ClickTale and Optimizely Integrate for Smarter A/B and Multivariate Testing

Earlier this year, we were flipping through Wired magazine when we chanced upon a fascinating article on how the Director of Analytics for Barack Obama’s 2008 Presidential Campaign introduced the team to A/B testing. The tests he ran increased sign-up conversions, raising an extra $75 million in donations (over $100 million in donations total). Incredible!

After wrapping up the successful campaign as Director of Analytics, Dan Siroker went on to co-found Optimizely, a tool designed to make A/B testing easy for anyone, including ordinary marketing folk. Optimizely’s platform uses a powerful graphical interface that lets clients drag, resize, retype, insert and delete on the fly. We knew that we wanted to be working with these guys!

A Winning Combination

After a few months of development, we are now very proud to offer ClickTale customers the chance to tightly integrate their recordings and heatmaps with Optimizely’s A/B and multivariate testing platform.

When you’re running a test, Optimizely shows you which version converts better, taking the guesswork out of design changes. Integrating an A/B testing tool like Optimizely with a heatmapping tool like ClickTale, can help you understand the reasons behind visitor behavior, valuable information that can help you significantly improve your website’s performance level.

Finding Out All the Missing Details

Let’s say you’re testing the design layout of an important landing page with your major “Download” call-to-action. The first test version includes three supporting bullets located above the call-to-action, explaining the benefits of the download, while the second test version does not. The second test version, without any supporting content, wins and you decide to go with it. However, you are missing some key user behavior details that end up narrating a different story.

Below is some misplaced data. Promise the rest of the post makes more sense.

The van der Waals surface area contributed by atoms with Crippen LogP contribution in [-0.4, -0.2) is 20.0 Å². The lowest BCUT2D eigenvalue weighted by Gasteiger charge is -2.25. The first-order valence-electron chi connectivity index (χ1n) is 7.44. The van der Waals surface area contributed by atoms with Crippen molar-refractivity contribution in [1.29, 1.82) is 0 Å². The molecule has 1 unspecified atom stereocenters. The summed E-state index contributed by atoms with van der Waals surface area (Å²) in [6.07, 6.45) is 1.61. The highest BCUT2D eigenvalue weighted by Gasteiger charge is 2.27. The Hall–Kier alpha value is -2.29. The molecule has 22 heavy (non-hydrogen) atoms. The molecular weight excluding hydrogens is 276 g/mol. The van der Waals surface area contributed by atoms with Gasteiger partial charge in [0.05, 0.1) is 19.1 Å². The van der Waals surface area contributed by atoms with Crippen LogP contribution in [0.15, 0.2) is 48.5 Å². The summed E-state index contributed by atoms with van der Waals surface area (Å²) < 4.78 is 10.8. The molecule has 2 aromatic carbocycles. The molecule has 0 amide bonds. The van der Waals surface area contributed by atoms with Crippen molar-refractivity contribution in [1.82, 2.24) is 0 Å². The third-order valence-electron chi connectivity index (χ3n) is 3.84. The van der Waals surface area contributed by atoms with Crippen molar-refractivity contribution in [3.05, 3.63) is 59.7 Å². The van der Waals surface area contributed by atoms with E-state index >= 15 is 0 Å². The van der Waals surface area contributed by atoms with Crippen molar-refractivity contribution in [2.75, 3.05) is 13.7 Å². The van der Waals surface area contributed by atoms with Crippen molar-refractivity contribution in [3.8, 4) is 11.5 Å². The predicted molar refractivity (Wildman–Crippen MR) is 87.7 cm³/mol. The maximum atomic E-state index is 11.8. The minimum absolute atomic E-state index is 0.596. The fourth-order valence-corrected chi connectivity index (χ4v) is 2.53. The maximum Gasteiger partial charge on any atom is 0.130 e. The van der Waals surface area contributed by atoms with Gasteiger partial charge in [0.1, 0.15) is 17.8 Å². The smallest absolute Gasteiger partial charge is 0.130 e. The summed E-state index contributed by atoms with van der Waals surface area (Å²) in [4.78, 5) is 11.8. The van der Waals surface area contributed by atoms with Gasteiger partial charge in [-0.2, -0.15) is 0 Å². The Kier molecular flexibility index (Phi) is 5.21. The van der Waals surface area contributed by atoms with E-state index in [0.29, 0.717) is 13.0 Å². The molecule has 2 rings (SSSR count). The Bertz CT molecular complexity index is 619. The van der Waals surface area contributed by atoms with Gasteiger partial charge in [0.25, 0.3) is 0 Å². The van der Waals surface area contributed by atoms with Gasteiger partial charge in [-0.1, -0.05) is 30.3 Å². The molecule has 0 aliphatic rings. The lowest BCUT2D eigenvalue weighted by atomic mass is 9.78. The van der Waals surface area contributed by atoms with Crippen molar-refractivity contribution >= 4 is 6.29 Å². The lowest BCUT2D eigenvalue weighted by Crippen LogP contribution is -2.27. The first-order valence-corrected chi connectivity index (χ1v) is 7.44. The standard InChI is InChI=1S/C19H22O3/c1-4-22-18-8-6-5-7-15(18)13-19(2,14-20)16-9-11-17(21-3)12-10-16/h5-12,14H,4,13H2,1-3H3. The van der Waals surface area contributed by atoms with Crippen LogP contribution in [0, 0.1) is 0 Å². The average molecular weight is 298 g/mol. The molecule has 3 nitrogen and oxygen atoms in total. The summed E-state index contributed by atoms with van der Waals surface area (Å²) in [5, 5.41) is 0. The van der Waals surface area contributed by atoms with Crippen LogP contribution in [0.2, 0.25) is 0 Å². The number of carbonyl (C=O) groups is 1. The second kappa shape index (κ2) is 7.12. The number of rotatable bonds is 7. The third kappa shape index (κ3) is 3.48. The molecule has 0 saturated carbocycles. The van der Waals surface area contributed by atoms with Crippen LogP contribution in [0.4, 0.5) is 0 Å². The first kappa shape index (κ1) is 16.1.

It turns out that when looking at ClickTale’s mouse move heatmap and visitor recordings, you see one specific bullet drawing most of visitors’ attention while the other two bullets are ignored. Additionally, you find out that the third bullet of content actually causes visitors not to click on the “Download” button. Using this new batch of data, you form the hypothesis to test new page variations that include only the first benefit point above the call-to-action, or a variation has includes all three benefits with the 3rd bullet rephrased.

How To Test “In-Page Style”

Here’s how to do it:

1. Analyze in-page behavior with ClickTale to see what your customers are interested in, what content/lack of content leads them to convert or abandon the page.

2. Test, test and test again those areas that you have identified as needing more work.

3. Analyze the impact of these changes on customer behavior, learn from what you observe and start the cycle again.

The integration does not require any coding or development, and takes less than a minute to activate. Check out the details of integrating ClickTale and Optimizely and let us know if you would like to try it out!

Happy Integrating!

About Optimizely

Optimizely was founded by two former Google product managers, Dan Siroker and Pete Koomen. Their world-class website optimization platform enables users with and without technical expertise to make dynamic changes to their websites, test the variations to live traffic, gather immediate results and start achieving goals. Optimizely helps more than 2,800 clients including Starbucks, Salesforce, Foot Locker, and Tesco to drive more leads, sales and conversions through simple website testing and optimization.

About the Author

Ora Profile Pic ClickTale and Optimizely Integrate for Smarter A/B and Multivariate TestingOra Levit is a Customer Experience Consultant at ClickTale, focusing on business, user experience and conversion consultation. Her portfolio includes Fortune 100 clients, working on some of today’s leading websites. Ora holds an Industrial Engineering & Management degree from the Technion, the Israel Institute of Technology.

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